Saturday, February 11, 2006

Lemons and Lemonade

I want to respond to a comment that was made in response to the last diary and the comments that it engendered.  Specifically, I want to respond to this:

This has got to stop. This is absolutely insane. Has anyone noticed what happens on this blog? A post attacking Pombo -- 0 to 5 comments. A post about Filson -- 25 comments of all of us bitching at each other, pointing fingers, and now, calling one of the candidates a condescending asshole.

I am going to respond to this in two ways. One way is probably defensive.  The other way is probably constructive.  But I believe both and want to put both out there.

So first, the defensive and unrepentant part.  

I think we try to limit the extent of the finger-pointing and name-calling to a minimum here.  But one of the purposes of this blog is to hash out in a public way some sort of shared (truthful) understanding of who the candidates are and what their strengths and their weaknesses are.  

So let us take the case of Steve Filson.  Both Filson and his backers have proclaimed Steve Filson the “electable” candidate capable of wooing the swing voters. This is not something that has been mentioned in passing.  This has been made one of the central arguments in favor of Filson.  

Well suppose Filson comes across to a lot of people as a condescending asshole.  I mean, really, let’s assume he’s a genuinely nice guy and something in the tone of his voice or how he carries himself (something unconscious and unreflective of his true nature) really comes across badly.  I think that might make him a lot less electable.  And if so, why ought it to be illegitimate to bring up? I know it’s not pretty or polite to discuss, but screw politeness.  

Honestly, nothing Babaloo or I say will come close to the type of things Pombo and his people is going to say about the eventual Democratic nominee.  There is a difference between creating an issue where there is none and addressing an issue that isn’t being addressed.  I know some of the Say No to Pombo readers want a completely positive, no criticism of Dems allowed, discussion. But at a certain point that becomes indistinguishable for wishing that the Democrats live in denial.  And the call for restraint simply becomes a palliative that makes us feel better but does not address the underlying issues at hand.            

To be clear, I don’t want to make it an issue about who he is; to me it’s about how he will be perceived.  And ever since I first met Filson I have been concerned that he will be perceived in a way that will prevent him from connecting with the people he will need to connect with.  And my perception has been borne out by further experience and by what a ton of people have told me, including people who are by no means on the McNerney bandwagon.  

I have no doubt that if Babaloo had not posted her transcript of the MySpace diary, then the speech would still be up there.  And Pombo’s people would have been just as able as I to find it on MySpace.  Now it’s down from the site, which means on some level that someone from Filson’s campaign agreed with me and Babaloo that it wasn’t Filson’s most shining moment.  Great.  

Hopefully he’ll avoid making such mistakes in the future.  God only knows that Filson made a similar mistake in San Ramon.  At this point, if Pombo tries to make hay all Filson needs to do is own up to his mistake and apologize.  But if he kept on saying similar things the entire primary, he’d be in a lot worse shape come June.  And frankly, if Filson continues to say such stupid and needless things I don’t see a problem in pointing out that Rahm Emanuel’s Great Democratic Hope for CA-11 can’t even act like he respects the voters of the district.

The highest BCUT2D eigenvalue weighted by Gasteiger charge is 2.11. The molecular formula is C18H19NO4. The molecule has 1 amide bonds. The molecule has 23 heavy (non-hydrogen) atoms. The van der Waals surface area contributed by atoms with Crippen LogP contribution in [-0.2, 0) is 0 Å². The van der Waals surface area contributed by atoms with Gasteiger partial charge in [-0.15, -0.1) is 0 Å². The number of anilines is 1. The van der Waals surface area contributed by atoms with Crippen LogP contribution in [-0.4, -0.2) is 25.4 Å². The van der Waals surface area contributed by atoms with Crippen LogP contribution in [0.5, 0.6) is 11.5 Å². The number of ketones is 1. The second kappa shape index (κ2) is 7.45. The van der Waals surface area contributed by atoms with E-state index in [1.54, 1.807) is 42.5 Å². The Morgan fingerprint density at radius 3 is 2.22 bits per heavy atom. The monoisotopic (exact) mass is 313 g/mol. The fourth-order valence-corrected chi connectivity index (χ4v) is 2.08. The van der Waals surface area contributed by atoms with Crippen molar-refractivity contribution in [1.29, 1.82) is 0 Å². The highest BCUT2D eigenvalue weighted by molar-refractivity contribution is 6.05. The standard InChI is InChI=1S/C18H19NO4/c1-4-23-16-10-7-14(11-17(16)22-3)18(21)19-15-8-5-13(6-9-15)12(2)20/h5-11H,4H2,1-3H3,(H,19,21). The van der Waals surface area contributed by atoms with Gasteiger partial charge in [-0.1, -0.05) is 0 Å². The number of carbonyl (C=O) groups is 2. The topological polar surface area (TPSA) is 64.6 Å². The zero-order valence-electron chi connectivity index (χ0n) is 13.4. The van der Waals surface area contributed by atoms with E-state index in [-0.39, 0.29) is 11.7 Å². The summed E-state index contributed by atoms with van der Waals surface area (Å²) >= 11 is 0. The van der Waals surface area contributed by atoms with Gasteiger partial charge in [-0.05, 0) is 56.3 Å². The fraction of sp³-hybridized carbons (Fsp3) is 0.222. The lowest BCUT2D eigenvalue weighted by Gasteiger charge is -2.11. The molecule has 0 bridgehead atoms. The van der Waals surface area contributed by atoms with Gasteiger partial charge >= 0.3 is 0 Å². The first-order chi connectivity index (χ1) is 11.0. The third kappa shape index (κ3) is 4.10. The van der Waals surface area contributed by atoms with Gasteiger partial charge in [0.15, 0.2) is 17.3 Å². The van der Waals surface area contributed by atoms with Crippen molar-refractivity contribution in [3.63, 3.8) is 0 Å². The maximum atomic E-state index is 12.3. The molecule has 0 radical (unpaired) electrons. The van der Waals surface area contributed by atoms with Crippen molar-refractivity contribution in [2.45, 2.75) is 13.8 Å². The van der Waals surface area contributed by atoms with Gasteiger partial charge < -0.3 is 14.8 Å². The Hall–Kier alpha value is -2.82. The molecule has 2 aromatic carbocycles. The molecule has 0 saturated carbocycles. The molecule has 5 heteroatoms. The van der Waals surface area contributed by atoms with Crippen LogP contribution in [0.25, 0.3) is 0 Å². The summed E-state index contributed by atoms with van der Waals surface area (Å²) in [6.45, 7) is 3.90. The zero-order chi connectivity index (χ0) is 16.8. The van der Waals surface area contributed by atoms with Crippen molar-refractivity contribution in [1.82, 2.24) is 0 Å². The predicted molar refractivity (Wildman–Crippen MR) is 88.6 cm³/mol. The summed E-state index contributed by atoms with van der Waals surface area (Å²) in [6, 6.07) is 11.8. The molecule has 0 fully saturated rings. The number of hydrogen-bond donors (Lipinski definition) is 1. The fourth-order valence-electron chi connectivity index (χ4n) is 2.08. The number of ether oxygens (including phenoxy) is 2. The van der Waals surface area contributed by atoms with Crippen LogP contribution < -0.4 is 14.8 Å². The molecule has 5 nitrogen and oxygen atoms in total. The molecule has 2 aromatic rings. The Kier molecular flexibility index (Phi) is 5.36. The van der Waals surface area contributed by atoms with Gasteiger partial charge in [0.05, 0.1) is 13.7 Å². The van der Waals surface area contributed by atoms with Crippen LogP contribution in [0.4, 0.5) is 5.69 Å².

Now the productive part.

Part of the reason there are so few comments about Pombo is because it’s really hard to write up new stuff about him.  At least that’s true in my experience.  So what I’m going to try for the next week is to start posting open threads in which people can comment about good articles they read, thoughts they had about the articles, questions they’d like to see answered, etc.  Hopefully the open threads will open a new space for people to discuss important developments without feeling constrained by the framework one of the Say No to Pombo authors imposed on a post.  

Also, I am hoping that if some authors choose a pseudonym to use in an open thread, we will see voices developing that have different takes on Pombo such that the open threads will have dialogues as interesting to follow as normal posts are to read (I hope the posts are interesting to read).  I have become more and more convinced that Say No to Pombo needs more authors, and maybe if people start commenting consistently in the open thread that will make them comfortable enough to periodically write guest posts of one sort or another.  I don’t know.  But I’ll do it for the week and see what happens.  


Anonymous jbmendel said...

Good post, Matt.

Discussing horse-race ad nauseum is not the best use of any of our time. This blog serves a very useful purpose. I agree though that talking more about Pombo and swaying any truly undecided voters on the Information Superhighway (I think its time for that term to make a comeback. Also "bitchin") is a good goal, and I'll try to help.

Entirely unrelated, is anyone else running out of outrage? I mean, scandals are coming out of Washington and being ignored by the media faster than I can keep up with them, and frankly I'm not sure if I've got enough energy to be outraged about all of them at the same time.